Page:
You surely heard plenty about Shakespeare’s birthday yesterday. But did you hear about Shakespeare’s beehive? No, the Bard didn’t moonlight as an apiarist, though in his main line of work as a poet and dramatist he surely had to consult his dictionary fairly often. The question of whether humanity has an identifiable copy of such an illustrious reference volume gets explored in the new book Shakespeare’s Beehive: An Annotated Elizabethan Dictionary Comes to Light by bookseller-scholars George Koppelman and Daniel Wechsler. In their study, they reveal that they may have come into possession of Shakespeare’s very own copy of Baret’s Alvearie, a popular classical quote-laden English-Latin-Greek-French dictionary the man who wrote King Lear would have found “the perfect tool, a honey-combed beehive of possibilities that may not have formed his way of thinking, but certainly fed his appetite and nourished his selection.” He would have, at least, if indeed he owned it. Some solid Shakespeare scholarship points toward his owning a copy of Baret’s Alvearie, but did he own this one, the richly annotated one these guys found on eBay?
Experts haven’t exactly stepped forward in force to back up their claim. Plausible objections include, as Adam Gopnik puts it in a (subscribers-only) New Yorker piece on this Alvearie in particular and humanity’s desire for Shakespearean artifacts in general: “the handwriting just doesn’t look like Shakespeare’s,” “since Shakespeare wrote Elizabethan English, any work of Elizabethan English is going to contain echoes of Shakespeare,” and, of all possible annotators of this particular physical book, Shakespeare “is a prime candidate only because we don’t know the names of all the other bird-loving, inquisitive readers who also liked their dabchicks and their French verbs.” Still, in a striking act of openness, Koppelman and Wechsler have made their — and Shakespeare’s? — Alvearie available for your digital perusal on their site. You have to register as a member first, but then you can draw your own conclusions about Koppelman and Weschler’s discovery — or, as even they call it, their “leap of faith.” Overenthusiastic words, perhaps, but seldom do either successful antiquarian book dealers or dedicated Shakespeare fans lack enthusiasm.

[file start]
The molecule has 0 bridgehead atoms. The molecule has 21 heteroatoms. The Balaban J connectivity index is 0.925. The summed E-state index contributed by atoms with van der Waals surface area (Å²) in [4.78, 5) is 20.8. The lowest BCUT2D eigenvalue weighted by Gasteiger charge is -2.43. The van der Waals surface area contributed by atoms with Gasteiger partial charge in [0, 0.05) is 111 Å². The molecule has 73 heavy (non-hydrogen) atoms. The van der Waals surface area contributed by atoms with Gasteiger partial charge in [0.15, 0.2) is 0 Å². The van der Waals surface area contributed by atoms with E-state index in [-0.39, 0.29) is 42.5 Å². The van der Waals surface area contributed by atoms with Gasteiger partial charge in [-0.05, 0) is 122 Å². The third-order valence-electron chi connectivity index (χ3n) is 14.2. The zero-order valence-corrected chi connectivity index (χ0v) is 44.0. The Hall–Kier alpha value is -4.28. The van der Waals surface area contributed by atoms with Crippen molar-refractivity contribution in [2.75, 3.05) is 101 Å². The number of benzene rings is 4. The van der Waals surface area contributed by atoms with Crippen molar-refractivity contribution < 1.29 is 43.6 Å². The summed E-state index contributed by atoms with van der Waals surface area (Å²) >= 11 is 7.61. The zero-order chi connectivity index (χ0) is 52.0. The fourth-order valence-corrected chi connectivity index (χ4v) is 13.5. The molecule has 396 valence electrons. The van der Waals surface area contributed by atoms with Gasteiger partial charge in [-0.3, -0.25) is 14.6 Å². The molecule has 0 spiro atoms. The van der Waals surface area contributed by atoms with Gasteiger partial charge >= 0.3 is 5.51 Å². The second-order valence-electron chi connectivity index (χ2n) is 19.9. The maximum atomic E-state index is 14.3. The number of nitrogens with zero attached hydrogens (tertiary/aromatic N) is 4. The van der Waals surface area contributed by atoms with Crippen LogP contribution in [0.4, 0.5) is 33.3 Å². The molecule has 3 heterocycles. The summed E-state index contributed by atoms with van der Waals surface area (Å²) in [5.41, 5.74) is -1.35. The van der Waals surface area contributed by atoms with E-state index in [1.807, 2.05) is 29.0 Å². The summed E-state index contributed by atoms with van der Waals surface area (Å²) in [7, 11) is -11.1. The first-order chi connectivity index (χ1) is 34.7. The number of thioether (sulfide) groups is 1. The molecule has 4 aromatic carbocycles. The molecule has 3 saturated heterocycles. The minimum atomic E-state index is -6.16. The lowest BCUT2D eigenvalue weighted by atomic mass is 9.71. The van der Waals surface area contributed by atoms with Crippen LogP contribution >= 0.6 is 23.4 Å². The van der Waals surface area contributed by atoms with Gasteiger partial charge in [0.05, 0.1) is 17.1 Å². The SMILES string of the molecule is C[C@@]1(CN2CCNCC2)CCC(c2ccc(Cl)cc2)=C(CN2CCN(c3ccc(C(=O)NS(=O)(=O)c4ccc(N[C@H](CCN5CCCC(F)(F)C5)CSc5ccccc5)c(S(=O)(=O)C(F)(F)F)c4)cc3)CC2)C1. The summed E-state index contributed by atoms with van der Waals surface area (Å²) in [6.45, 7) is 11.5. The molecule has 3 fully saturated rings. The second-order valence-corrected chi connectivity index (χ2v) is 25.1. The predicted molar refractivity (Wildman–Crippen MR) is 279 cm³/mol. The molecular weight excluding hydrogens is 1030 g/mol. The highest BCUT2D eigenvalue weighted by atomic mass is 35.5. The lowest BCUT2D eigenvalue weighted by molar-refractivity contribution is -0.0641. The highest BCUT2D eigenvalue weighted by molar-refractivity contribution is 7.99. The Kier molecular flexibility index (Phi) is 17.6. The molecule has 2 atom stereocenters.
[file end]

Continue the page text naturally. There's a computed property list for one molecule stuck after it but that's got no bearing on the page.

via The Atlantic
Colin Marshall hosts and produces Notebook on Cities and Culture and writes essays on cities, language, Asia, and men’s style. He’s at work on a book about Los Angeles, A Los Angeles Primer. Follow him on Twitter at @colinmarshall or on Facebook.